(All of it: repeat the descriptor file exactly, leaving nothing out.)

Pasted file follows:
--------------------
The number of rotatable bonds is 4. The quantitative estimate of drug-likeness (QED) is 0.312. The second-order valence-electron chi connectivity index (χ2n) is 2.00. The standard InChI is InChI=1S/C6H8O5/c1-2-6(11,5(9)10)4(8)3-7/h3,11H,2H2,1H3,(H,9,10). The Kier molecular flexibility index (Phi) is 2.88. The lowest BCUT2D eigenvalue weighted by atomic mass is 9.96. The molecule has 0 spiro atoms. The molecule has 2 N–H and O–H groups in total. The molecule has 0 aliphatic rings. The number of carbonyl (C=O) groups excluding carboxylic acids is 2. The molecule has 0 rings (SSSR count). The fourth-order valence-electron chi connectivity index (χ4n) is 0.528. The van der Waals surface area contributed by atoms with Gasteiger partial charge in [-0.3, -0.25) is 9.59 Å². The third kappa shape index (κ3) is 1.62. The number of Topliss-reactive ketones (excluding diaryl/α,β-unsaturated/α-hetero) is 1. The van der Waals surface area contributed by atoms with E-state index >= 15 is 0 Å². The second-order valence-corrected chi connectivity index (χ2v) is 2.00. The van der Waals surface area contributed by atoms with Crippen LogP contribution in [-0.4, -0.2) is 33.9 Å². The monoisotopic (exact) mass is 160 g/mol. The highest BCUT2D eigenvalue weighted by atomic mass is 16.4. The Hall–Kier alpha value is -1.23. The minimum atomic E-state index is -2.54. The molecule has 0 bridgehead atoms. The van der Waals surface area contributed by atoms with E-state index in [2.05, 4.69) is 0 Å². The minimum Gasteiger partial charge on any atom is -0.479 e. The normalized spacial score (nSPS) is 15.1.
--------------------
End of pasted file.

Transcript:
The number of rotatable bonds is 4. The quantitative estimate of drug-likeness (QED) is 0.312. The second-order valence-electron chi connectivity index (χ2n) is 2.00. The standard InChI is InChI=1S/C6H8O5/c1-2-6(11,5(9)10)4(8)3-7/h3,11H,2H2,1H3,(H,9,10). The Kier molecular flexibility index (Phi) is 2.88. The lowest BCUT2D eigenvalue weighted by atomic mass is 9.96. The molecule has 0 spiro atoms. The molecule has 2 N–H and O–H groups in total. The molecule has 0 aliphatic rings. The number of carbonyl (C=O) groups excluding carboxylic acids is 2. The molecule has 0 rings (SSSR count). The fourth-order valence-electron chi connectivity index (χ4n) is 0.528. The van der Waals surface area contributed by atoms with Gasteiger partial charge in [-0.3, -0.25) is 9.59 Å². The third kappa shape index (κ3) is 1.62. The number of Topliss-reactive ketones (excluding diaryl/α,β-unsaturated/α-hetero) is 1. The van der Waals surface area contributed by atoms with E-state index >= 15 is 0 Å². The second-order valence-corrected chi connectivity index (χ2v) is 2.00. The van der Waals surface area contributed by atoms with Crippen LogP contribution in [-0.4, -0.2) is 33.9 Å². The monoisotopic (exact) mass is 160 g/mol. The highest BCUT2D eigenvalue weighted by atomic mass is 16.4. The Hall–Kier alpha value is -1.23. The minimum atomic E-state index is -2.54. The molecule has 0 bridgehead atoms. The van der Waals surface area contributed by atoms with E-state index in [2.05, 4.69) is 0 Å². The minimum Gasteiger partial charge on any atom is -0.479 e. The normalized spacial score (nSPS) is 15.1.